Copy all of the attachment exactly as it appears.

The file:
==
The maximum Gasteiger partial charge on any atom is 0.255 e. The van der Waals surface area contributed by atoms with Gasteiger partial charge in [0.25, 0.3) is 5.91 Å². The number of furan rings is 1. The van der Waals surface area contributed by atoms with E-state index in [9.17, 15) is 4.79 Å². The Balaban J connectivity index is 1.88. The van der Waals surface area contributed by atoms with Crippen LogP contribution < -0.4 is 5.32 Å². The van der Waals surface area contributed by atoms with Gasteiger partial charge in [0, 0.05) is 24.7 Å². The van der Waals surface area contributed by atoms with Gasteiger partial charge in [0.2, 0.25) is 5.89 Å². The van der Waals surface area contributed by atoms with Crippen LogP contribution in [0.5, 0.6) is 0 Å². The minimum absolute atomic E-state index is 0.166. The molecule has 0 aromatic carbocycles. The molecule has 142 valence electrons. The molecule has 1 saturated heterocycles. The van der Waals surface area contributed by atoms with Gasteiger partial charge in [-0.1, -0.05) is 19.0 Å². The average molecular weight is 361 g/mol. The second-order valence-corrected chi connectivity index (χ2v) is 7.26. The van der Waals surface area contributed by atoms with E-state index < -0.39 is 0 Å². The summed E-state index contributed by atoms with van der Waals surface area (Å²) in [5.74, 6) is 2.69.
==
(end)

The maximum Gasteiger partial charge on any atom is 0.255 e. The van der Waals surface area contributed by atoms with Gasteiger partial charge in [0.25, 0.3) is 5.91 Å². The number of furan rings is 1. The van der Waals surface area contributed by atoms with E-state index in [9.17, 15) is 4.79 Å². The Balaban J connectivity index is 1.88. The van der Waals surface area contributed by atoms with Crippen LogP contribution < -0.4 is 5.32 Å². The van der Waals surface area contributed by atoms with Gasteiger partial charge in [0, 0.05) is 24.7 Å². The van der Waals surface area contributed by atoms with Gasteiger partial charge in [0.2, 0.25) is 5.89 Å². The van der Waals surface area contributed by atoms with Crippen LogP contribution in [0.5, 0.6) is 0 Å². The minimum absolute atomic E-state index is 0.166. The molecule has 0 aromatic carbocycles. The molecule has 142 valence electrons. The molecule has 1 saturated heterocycles. The van der Waals surface area contributed by atoms with Gasteiger partial charge in [-0.1, -0.05) is 19.0 Å². The average molecular weight is 361 g/mol. The second-order valence-corrected chi connectivity index (χ2v) is 7.26. The van der Waals surface area contributed by atoms with E-state index < -0.39 is 0 Å². The summed E-state index contributed by atoms with van der Waals surface area (Å²) in [5.74, 6) is 2.69.